John French: Life–Learned–Lessons In Magazines And Magazine Media. Linda Ruth Reporting From ACT 7 Experience

April 28, 2017

John French, co-founder of French LLC, may be the man you need when you are in really deep trouble. He’s the turnaround guy. If you’ve got a troubled business, he will come and possibly save the day. At ACT 7, held at the Meek School of Journalism on the campus of the University of Mississippi, French shared some tips for publishers who find themselves in that situation.

The best way to create value for your publication, French advised, is to raise the top line: add revenue to the company. “The magic of a media company is to be the one who creates revenue,” French told the audience. “If you are a leader and not adding value—you have no value.” The reasons to create value are here to improve operating margins and to build your strategy for exit. And whether or not you are looking to exit, it is never too early to identify potential buyers—even in the business plan of a potential launch.

When analyzing your portfolio, French advised, play the hand you are dealt. Like a player on a football field, look for openings and run towards the daylight. “A huge way to create value is through events,” French advised. “But suppose you look at what you’ve got, and the big events aren’t a possibility? Find something else. Digital, data. Work with what you’ve got.”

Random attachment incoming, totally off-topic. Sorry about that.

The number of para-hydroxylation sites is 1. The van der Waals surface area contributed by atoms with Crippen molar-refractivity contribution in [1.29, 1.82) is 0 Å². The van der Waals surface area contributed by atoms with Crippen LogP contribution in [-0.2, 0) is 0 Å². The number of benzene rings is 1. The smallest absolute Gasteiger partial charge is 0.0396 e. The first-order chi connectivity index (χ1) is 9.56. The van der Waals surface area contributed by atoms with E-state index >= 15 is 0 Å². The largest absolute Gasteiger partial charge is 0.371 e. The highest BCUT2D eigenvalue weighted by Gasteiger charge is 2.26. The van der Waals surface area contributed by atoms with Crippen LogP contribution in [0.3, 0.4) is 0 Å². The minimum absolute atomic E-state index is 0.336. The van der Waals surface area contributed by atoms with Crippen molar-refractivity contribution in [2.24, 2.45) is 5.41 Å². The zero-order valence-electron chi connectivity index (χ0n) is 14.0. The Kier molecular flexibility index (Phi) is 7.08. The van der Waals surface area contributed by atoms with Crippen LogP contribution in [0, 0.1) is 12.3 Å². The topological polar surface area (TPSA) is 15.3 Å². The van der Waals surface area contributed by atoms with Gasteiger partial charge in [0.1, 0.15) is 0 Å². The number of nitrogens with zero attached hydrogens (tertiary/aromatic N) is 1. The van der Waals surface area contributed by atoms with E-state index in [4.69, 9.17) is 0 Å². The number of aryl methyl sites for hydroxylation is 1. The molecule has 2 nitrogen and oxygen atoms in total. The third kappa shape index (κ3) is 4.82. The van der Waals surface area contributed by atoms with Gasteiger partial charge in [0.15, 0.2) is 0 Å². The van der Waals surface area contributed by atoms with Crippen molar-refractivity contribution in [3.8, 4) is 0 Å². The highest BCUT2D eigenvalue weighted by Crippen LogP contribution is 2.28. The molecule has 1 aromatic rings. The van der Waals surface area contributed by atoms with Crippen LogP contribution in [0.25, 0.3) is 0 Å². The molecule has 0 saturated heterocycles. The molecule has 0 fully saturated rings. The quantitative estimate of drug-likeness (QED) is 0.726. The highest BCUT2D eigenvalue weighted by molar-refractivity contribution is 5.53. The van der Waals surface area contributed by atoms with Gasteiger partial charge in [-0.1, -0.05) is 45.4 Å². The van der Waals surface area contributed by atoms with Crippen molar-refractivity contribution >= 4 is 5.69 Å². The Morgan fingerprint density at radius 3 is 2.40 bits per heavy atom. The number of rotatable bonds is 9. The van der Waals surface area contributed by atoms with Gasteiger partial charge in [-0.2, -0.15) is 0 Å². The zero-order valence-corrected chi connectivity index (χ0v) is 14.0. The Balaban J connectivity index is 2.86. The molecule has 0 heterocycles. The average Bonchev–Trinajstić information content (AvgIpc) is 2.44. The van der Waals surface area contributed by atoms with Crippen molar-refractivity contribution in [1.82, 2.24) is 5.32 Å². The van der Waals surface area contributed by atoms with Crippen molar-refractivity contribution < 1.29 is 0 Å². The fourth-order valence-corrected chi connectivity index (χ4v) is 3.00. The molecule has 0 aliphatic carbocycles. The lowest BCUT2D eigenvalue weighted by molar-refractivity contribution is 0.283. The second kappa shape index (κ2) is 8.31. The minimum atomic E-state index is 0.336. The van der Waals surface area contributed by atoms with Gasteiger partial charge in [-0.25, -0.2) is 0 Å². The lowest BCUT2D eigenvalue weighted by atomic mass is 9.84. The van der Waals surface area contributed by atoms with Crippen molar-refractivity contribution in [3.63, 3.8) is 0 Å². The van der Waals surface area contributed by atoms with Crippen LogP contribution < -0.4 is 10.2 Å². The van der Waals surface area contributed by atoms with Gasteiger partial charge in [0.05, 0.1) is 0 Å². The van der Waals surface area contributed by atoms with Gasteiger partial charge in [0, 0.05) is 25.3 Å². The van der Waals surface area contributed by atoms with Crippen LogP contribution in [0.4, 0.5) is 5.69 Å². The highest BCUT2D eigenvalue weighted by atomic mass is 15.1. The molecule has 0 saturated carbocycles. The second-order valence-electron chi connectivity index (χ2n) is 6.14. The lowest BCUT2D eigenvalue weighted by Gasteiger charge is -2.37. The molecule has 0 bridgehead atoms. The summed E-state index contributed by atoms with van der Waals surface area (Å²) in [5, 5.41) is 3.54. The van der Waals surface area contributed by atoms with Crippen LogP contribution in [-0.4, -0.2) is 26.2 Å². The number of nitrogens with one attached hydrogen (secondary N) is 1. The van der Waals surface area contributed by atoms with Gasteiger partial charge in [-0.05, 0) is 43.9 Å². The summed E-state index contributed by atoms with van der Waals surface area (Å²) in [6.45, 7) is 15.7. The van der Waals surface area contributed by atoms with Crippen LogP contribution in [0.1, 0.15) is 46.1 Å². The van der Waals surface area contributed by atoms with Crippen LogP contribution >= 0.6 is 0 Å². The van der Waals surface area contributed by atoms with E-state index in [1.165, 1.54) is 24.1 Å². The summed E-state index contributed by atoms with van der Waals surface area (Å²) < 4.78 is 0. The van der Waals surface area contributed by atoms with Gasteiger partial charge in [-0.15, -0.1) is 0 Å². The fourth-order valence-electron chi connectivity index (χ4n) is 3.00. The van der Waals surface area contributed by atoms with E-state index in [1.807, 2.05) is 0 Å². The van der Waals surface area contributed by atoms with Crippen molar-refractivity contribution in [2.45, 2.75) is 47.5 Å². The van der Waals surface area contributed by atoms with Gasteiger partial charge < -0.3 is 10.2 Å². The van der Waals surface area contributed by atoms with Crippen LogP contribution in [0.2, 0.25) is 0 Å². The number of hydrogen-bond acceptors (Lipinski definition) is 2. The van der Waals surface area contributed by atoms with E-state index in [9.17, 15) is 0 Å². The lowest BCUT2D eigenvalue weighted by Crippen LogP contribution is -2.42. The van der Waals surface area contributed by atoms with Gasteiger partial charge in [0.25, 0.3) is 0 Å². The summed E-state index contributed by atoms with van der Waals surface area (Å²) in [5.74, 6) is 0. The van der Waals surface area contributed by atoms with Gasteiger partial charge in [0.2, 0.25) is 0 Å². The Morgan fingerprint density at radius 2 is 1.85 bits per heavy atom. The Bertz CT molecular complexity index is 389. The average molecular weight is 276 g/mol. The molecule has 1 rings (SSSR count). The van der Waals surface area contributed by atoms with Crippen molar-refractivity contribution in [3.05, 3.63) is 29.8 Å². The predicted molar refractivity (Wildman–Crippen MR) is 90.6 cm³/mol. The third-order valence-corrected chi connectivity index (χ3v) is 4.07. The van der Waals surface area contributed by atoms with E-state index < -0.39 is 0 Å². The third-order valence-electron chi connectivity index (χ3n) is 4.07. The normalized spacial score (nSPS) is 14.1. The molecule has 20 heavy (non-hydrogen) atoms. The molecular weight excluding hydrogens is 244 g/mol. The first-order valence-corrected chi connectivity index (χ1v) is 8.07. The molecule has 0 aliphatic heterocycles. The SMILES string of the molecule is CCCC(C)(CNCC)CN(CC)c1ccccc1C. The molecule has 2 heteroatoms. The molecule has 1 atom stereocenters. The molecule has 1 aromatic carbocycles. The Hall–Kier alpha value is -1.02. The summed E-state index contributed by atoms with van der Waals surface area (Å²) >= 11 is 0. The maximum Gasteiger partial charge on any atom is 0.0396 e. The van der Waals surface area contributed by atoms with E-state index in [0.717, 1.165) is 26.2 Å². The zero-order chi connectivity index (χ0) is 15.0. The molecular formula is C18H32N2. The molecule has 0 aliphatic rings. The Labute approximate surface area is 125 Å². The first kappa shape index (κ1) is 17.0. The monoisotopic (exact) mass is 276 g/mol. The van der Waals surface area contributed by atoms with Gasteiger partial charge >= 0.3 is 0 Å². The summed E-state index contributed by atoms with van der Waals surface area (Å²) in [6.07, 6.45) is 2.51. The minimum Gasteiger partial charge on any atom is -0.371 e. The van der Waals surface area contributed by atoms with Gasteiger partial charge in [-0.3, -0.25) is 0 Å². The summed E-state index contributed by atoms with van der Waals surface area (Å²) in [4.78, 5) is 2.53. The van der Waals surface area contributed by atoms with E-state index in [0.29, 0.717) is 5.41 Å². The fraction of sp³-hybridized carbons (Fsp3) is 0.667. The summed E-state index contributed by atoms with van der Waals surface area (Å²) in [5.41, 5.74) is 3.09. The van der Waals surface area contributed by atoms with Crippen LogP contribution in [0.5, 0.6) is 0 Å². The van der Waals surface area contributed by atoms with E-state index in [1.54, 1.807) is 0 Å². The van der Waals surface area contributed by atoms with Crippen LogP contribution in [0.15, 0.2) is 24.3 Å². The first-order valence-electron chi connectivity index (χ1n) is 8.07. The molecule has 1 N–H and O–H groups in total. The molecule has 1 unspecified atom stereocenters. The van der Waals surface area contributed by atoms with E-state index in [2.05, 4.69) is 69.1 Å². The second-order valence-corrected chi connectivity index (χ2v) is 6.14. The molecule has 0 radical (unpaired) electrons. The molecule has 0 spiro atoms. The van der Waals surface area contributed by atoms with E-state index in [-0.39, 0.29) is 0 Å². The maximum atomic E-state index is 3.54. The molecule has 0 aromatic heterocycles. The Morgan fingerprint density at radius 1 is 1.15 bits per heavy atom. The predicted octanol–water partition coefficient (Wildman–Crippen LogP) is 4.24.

Look at your management team and split them in two columns. Column one are the people who add real value to company. Column two is the people who, well, don’t. Get rid of the ones in column two. Do it with kindness, treat them with dignity, give them great severance. But do it.

Then find your buried talent. There are people in there who are smart and visionary. Often in troubled companies the management team will push these people down. When you take out the people who are not doing a great job, the ones who might, begin to emerge. It might be they are proactive people in a reactive culture; it might be that they are women in a male-dominated culture. Find them nourish them, help them advance.

Question everything. Always ask: why do we do that? And never accept the response: because we have always done that.

Put together a “skunkworks: groups drawn from all levels of the company to propose new ideas, new products. Put out a call for volunteers. You’ll find that the groups will be self-qualifying: people who want to be part of something new. Their failure rate will be high, but they will have great hits as well.

Be bold to launch, and just as bold to shut down and move on. Don’t hold on to the losers.

Be a leader in all things digital and data. This means you personally: don’t use delegation to fake it. There are moments in sports, business, and life known as “golden eras.” This, French said, is the golden era of data monetization. Who is receiving your product, who is managing your data, how much do you know, what can you predict? It’s the moment of data, and it’s rich and exciting, offering a transition as big, significant, and game-changing as the change from print to digital. But you need to own it, know it, lead it.

Don’t ask people to do anything you wouldn’t do yourself. Learn. Hydrate your mind. Never give up. Set the vision, and stay the course. You may fail. But don’t decide to do that. Make up your mind, and keep going untill you get there.

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